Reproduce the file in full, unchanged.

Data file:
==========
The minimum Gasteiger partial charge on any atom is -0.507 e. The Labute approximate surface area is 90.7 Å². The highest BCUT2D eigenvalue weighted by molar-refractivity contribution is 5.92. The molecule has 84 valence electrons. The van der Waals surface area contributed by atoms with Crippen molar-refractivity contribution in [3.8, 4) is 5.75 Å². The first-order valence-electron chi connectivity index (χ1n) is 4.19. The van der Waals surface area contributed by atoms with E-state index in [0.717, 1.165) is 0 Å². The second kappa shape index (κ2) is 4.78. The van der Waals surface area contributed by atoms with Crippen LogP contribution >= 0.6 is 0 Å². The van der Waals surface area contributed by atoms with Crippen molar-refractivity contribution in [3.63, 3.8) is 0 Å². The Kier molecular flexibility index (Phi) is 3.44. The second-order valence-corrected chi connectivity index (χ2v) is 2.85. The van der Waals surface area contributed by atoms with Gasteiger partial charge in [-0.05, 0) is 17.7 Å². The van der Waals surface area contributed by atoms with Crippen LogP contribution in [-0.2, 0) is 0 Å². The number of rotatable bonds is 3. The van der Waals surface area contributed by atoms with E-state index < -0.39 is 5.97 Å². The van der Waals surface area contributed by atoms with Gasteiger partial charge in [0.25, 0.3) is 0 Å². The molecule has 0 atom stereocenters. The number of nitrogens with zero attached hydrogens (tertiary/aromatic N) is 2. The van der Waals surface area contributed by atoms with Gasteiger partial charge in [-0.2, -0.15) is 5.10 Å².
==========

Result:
The minimum Gasteiger partial charge on any atom is -0.507 e. The Labute approximate surface area is 90.7 Å². The highest BCUT2D eigenvalue weighted by molar-refractivity contribution is 5.92. The molecule has 84 valence electrons. The van der Waals surface area contributed by atoms with Crippen molar-refractivity contribution in [3.8, 4) is 5.75 Å². The first-order valence-electron chi connectivity index (χ1n) is 4.19. The van der Waals surface area contributed by atoms with E-state index in [0.717, 1.165) is 0 Å². The second kappa shape index (κ2) is 4.78. The van der Waals surface area contributed by atoms with Crippen LogP contribution >= 0.6 is 0 Å². The van der Waals surface area contributed by atoms with Crippen molar-refractivity contribution in [3.63, 3.8) is 0 Å². The Kier molecular flexibility index (Phi) is 3.44. The second-order valence-corrected chi connectivity index (χ2v) is 2.85. The van der Waals surface area contributed by atoms with Gasteiger partial charge in [-0.05, 0) is 17.7 Å². The van der Waals surface area contributed by atoms with Crippen LogP contribution in [-0.2, 0) is 0 Å². The number of rotatable bonds is 3. The van der Waals surface area contributed by atoms with E-state index < -0.39 is 5.97 Å². The van der Waals surface area contributed by atoms with Gasteiger partial charge in [0.25, 0.3) is 0 Å². The molecule has 0 atom stereocenters. The number of nitrogens with zero attached hydrogens (tertiary/aromatic N) is 2. The van der Waals surface area contributed by atoms with Gasteiger partial charge in [-0.2, -0.15) is 5.10 Å².